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Bullock offers resources to fulfill the mandate of COVID News

HELENA, Mont. (AP) – Gov. Steve Bullock announced on Tuesday that he would provide resources to local counties to increase coronavirus restrictions, including a state mandate, as Montana experiences one of the largest COVID-19 outbreaks in the country. .

According to a October 11 White House Coronavirus Working Group report for Montana, Montana had the third highest number of new cases per capita last week and the second highest positive test rate in the country at 1


Montana has had 332 new cases per 100,000 people in the past week, compared to the national average of 100 per 100,000, according to the report.

Bullock said the lack of implementation of existing nationwide mandates, including the mask requirement introduced in July, was missing. The governor said he would provide educational resources and tools to alleviate the coronavirus to county health services and attorneys to investigate health violations and take legal action against companies that do not comply with the restrictions.

The governor said most compliance issues were resolved through an informal phone call from the local health department, but some issues required further action to create a “community disincentive”.

“If drivers know there are no patrol officers, they can certainly drive with impunity,” Bullock said. “Public health officials are helpless in fighting the virus if they do not receive the support that Montana law guarantees them.”

“Among the major counties, those who have taken civil action against some of the most serious bad actors are currently experiencing much lower transmission rates,” Bullock said.

Bullock named Missoula, Louis and Clark and Silver Bow as counties that have successfully taken legal action to ensure compliance with health mandates.

In Missoula, two businesses were recently awarded orders for mandatory use of facial coverings by the county health official, Missoulian said.

According to the report of the White House working group, smaller, more intimate meetings of family, friends and neighbors and the drive of the show in the country. Jim Murphy, the state’s chief epidemiologist, said social events, including in bars, were linked to the transmission of the virus.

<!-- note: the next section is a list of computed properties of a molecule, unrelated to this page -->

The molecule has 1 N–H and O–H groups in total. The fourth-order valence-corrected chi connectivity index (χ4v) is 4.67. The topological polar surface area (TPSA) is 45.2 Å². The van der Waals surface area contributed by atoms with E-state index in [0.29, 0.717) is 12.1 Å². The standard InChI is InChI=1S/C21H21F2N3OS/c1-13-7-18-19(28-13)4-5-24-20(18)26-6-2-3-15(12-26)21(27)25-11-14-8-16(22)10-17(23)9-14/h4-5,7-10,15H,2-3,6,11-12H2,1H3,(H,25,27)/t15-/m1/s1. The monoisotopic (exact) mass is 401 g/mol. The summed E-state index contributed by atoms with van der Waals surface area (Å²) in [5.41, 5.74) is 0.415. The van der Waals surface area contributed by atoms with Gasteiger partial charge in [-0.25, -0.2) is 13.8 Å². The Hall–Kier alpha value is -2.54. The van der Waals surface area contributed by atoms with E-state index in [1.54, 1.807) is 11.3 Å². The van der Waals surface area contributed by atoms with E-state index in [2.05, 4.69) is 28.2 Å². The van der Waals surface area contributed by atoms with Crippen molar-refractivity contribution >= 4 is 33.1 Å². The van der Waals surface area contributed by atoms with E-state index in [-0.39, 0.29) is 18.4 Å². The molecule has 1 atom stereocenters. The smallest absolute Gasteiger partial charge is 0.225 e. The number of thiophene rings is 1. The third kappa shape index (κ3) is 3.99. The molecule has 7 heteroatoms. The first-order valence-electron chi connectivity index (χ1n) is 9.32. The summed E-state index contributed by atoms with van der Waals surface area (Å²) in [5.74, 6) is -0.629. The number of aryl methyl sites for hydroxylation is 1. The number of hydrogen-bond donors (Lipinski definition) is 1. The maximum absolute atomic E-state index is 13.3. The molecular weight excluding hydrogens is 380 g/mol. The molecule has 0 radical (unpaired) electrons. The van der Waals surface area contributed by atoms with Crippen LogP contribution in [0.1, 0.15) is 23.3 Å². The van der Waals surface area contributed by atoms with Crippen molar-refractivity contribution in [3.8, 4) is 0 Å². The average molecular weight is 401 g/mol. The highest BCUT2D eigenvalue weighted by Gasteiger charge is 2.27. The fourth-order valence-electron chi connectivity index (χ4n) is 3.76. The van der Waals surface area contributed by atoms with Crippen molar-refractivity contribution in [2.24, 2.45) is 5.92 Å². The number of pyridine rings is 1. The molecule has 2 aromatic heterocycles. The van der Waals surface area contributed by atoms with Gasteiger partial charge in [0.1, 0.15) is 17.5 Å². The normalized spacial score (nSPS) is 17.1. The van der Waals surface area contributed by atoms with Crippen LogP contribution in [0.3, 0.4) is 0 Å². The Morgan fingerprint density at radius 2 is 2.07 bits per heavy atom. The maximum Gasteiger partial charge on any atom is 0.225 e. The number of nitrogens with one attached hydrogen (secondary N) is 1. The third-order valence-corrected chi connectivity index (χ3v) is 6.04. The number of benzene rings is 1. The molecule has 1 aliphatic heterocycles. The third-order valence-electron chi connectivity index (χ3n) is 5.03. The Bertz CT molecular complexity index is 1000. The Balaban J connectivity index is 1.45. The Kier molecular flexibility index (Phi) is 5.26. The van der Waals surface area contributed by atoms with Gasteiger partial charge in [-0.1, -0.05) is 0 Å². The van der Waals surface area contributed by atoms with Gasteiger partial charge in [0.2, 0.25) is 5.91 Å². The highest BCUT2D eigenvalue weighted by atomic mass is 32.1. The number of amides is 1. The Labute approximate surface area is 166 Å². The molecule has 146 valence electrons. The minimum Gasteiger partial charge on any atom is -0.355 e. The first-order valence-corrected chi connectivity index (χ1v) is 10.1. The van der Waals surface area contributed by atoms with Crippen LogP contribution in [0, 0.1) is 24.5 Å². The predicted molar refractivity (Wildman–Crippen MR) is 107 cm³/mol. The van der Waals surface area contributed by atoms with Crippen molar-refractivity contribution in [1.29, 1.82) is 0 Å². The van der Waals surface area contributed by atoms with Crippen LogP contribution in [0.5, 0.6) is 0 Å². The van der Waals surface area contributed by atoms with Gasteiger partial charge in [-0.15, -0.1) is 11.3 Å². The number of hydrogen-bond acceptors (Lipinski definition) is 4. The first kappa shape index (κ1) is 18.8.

In Yellowstone County, county commissioners have canceled all events scheduled at MetraPark, a public event center, by Nov. 9, the Billings reported. The decision came a day after a local health official issued an order limiting the gatherings to 25 people.

On Tuesday, Montana reported 520 new cases of COVID-19, leading to a total of 19,600 cases in the state. The numbers are thought to be much higher, as not all have been tested and people can have coronavirus without symptoms.

It is estimated that more than 7,700 people still have COVID-19, meaning they are under quarantine or isolation orders. Nearly 300 people were hospitalized and 217 people died.

For most people, the coronavirus causes mild or moderate symptoms such as fever and cough. For some, especially the elderly and people with pre-existing health problems, this can cause more serious illnesses, including pneumonia and death.

In other news related to the coronavirus, the Montana High School Association postponed the start of the winter sports season by nearly three weeks to allow the number of COVID-19 cases in the country to stop. Winter sports practices will begin on December 7, instead of the originally planned start date of November 19. The games should start on January 4, instead of the first week in December.

Copyright 2020 Associated Press. All rights reserved. This material may not be published, broadcast, rewritten or distributed without permission.

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